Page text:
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Thread: Poplar File Box

  1. #1
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    Poplar File Box

    Making boxes is a fundamental part of woodworking. Whether one is making a bookcase, drawers or a container for keepsakes it often is made in the form of a box.

    It was my good fortune to purchase a bunch of files in a hardware store clean out sale a little over a year ago. One of my friends is like me a tinkerer. He is more likely to work with metal whereas mine is more likely to be done with wood. My thought was to take some of the duplicate files along on a visit to his new home near Nevada City, CA. Unfortunately a pandemic and a forest fire in his area has put that on hold for a while.

    Since his birthday is in the near future it occurred shipping them to him might be best. Then it seemed making a box to hold them would be a good idea.

    First the length of the longest files were determined followed by figuring out how wide and tall the box would need to be. My usual design is to make a note of the inside dimensions. A hunt around the shop of all the scraps to see what was available turned up a piece of poplar big enough to do the job. The piece was re-sawn on the bandsaw to the desired thickness before planing.

    This was convenient since it is easier to get all the plowed slots holding the bottoms to meet if they are done on a single piece instead of a lot of small pieces:

    #1 Grooving the Stock.jpg

    It was a bit of a hunt to find longer rods to fit on my #50. Turns out my #46 rods fit well. That is why it is on the bench. The rods on various Stanley combination planes are somewhat standard but the fence mounting holes and rods do vary slightly.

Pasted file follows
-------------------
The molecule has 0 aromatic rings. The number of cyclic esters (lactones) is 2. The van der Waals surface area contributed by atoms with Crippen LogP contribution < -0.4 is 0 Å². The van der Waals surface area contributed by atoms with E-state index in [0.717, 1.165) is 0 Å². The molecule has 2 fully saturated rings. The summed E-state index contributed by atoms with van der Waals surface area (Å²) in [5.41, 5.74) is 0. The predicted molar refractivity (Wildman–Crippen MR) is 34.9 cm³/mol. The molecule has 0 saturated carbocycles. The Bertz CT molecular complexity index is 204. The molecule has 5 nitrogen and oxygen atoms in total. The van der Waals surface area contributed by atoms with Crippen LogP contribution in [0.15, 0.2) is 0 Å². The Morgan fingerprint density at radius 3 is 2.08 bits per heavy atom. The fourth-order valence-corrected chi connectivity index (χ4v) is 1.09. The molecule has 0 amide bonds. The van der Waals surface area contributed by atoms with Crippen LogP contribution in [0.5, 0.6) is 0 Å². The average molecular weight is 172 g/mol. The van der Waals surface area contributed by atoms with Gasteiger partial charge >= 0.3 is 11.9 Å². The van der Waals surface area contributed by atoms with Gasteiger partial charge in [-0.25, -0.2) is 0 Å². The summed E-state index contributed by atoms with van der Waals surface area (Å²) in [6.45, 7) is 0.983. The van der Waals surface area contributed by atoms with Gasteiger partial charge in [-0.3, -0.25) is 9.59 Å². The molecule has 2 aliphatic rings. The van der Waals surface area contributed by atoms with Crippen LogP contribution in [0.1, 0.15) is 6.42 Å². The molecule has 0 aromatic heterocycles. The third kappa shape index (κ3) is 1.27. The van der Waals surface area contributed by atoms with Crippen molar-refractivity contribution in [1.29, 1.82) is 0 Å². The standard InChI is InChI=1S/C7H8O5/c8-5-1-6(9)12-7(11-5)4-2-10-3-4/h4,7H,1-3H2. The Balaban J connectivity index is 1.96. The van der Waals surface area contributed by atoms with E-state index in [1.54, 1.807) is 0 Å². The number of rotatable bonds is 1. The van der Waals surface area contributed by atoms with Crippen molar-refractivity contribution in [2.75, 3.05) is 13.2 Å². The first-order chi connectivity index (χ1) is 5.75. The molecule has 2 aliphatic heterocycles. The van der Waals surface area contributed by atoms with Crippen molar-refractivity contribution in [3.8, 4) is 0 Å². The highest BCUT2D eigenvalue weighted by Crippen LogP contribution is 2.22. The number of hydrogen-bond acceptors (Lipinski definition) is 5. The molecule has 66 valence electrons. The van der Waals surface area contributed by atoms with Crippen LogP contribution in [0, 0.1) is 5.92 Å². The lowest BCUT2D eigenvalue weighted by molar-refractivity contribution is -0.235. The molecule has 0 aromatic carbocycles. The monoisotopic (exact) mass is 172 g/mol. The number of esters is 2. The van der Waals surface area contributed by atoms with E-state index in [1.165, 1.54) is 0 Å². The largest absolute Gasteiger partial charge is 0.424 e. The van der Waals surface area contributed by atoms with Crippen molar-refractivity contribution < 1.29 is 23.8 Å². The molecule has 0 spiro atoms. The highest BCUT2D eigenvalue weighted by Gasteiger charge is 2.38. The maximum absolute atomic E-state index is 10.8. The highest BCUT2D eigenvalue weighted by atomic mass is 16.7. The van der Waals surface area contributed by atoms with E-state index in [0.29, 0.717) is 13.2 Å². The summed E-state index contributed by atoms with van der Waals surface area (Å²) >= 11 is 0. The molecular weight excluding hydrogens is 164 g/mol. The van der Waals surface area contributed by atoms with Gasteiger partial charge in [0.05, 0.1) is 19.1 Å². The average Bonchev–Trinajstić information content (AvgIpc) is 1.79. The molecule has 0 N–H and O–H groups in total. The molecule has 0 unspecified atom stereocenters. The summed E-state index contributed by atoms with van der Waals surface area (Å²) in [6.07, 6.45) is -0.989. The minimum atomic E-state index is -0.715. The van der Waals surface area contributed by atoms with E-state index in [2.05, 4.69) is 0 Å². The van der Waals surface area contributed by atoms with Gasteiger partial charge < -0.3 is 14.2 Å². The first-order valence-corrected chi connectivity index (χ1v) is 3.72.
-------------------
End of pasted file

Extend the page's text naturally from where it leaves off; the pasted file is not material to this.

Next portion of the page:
The plan was to make the box with two chambers, thus the two slots.

    In another thread someone suggested this would be a great way to make two drawers.

    When making multiple square cuts it is easy to set up a miter box:

    a Does it Miter?.jpg

    When making a dovetailed box having the work square is imperative. The shooting board was set up at the other end of the bench:

    a Oh Shoot!.jpg

    Shooting the stock on a dovetailed box is helpful. Starting with pieces matched for length and truly square helps to keep the finished box square:

    a The Size of Things.jpg

    Some of my time in the shop before this was spent in determining the layout for the dovetails and cutting practice dovetails. My attempt at making a story stick for the layout didn’t work as well as hoped. This led me to a different approach. The tail board was lain out starting from the center as this is how the center slot was positioned about a quarter inch above center.

    a1 Tails of Layout.jpg

    From this the position of the tail from the slot was marked. It was duplicated for the other slot. Then the position of the tail below the slot was set. This was duplicated at the top of the box. The spaces created between the top and bottom tail edges was then divided. At the division point a divider was set to a little more than half the width of a 1/4” chisel. This was used to mark the space between two tails on the top and two on the bottom.